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25 April 2012

Non-meber, non-friend (functions)

In Effective C++ (3rd Edition) by Scott Meyers item 23 points that:
"Using non-member and non-friend functions (as a part of the interface of a class) improves its data encapsulation".
Let us look at some example:
class Renderer {
    some stuff...

void renderObjects(Renderer r, array of Objects) {
    foreach obj in Objects {
        r.setRenderState(obj.state, ...);
        r.drawTriangles(obj.triangles, ...)
In the above example, the method renderObjects cannot access private stuff in the Renderer class and, that is why, it does not change data encapsulation level of the class. If we declared this function as a public member, then the number of methods/functions that have access to private members would increase.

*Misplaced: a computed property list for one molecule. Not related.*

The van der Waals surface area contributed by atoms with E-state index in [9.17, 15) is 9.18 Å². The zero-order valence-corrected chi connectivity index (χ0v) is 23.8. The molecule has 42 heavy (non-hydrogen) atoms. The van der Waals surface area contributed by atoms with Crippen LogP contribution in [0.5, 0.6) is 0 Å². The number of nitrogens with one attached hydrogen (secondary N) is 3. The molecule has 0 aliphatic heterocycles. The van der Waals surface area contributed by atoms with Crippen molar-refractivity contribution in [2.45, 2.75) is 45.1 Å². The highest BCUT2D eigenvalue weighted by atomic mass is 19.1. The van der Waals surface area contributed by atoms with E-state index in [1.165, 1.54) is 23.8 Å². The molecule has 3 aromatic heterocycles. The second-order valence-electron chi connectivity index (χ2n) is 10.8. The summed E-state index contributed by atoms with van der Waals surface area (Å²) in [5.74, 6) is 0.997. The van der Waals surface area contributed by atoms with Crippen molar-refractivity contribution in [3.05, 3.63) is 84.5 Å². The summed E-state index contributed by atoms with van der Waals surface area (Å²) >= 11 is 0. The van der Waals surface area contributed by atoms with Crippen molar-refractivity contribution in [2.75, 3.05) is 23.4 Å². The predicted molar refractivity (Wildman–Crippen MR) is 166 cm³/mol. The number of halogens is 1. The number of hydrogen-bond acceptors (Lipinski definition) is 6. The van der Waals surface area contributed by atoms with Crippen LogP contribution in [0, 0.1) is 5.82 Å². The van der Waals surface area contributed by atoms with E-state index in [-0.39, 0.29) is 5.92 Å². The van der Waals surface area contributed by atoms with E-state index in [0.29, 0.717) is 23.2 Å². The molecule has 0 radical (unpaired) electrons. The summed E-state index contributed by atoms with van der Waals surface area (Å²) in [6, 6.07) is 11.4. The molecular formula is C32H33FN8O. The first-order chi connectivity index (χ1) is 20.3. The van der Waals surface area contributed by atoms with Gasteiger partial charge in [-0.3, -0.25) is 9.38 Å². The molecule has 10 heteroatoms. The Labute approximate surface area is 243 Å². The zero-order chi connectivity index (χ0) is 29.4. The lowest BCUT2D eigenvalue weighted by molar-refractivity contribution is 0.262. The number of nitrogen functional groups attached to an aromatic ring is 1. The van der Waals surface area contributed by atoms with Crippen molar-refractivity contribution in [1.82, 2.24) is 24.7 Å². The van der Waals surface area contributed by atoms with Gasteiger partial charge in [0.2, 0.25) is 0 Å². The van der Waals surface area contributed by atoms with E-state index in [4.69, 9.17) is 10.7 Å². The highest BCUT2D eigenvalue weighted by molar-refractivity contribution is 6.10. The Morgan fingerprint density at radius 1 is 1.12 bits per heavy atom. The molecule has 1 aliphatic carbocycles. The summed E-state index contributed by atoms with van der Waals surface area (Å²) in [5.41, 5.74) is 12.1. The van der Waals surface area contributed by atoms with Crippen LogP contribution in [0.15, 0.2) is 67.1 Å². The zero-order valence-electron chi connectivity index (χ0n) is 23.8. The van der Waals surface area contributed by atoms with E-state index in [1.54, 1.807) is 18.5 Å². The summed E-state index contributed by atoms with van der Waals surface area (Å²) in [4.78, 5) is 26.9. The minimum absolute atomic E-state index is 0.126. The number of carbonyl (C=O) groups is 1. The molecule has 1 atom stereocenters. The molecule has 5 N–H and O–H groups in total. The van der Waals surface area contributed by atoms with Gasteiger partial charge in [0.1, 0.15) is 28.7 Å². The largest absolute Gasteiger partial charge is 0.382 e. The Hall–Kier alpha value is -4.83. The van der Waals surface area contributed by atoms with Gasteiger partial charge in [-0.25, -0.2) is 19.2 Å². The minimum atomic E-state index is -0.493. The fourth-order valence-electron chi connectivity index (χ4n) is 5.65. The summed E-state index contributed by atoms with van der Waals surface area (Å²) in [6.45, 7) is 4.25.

The main reason for having such free function is that it is safe in case of changes. You can update internal implementation of the Renderer, but as long as you do not touch the interface, the free function (renderObjects) will work as expected.
You can go further and use namespaces to "modularize" the code. For instance, you can create namespace "RenderUtils" where methods like renderObjects will be placed.

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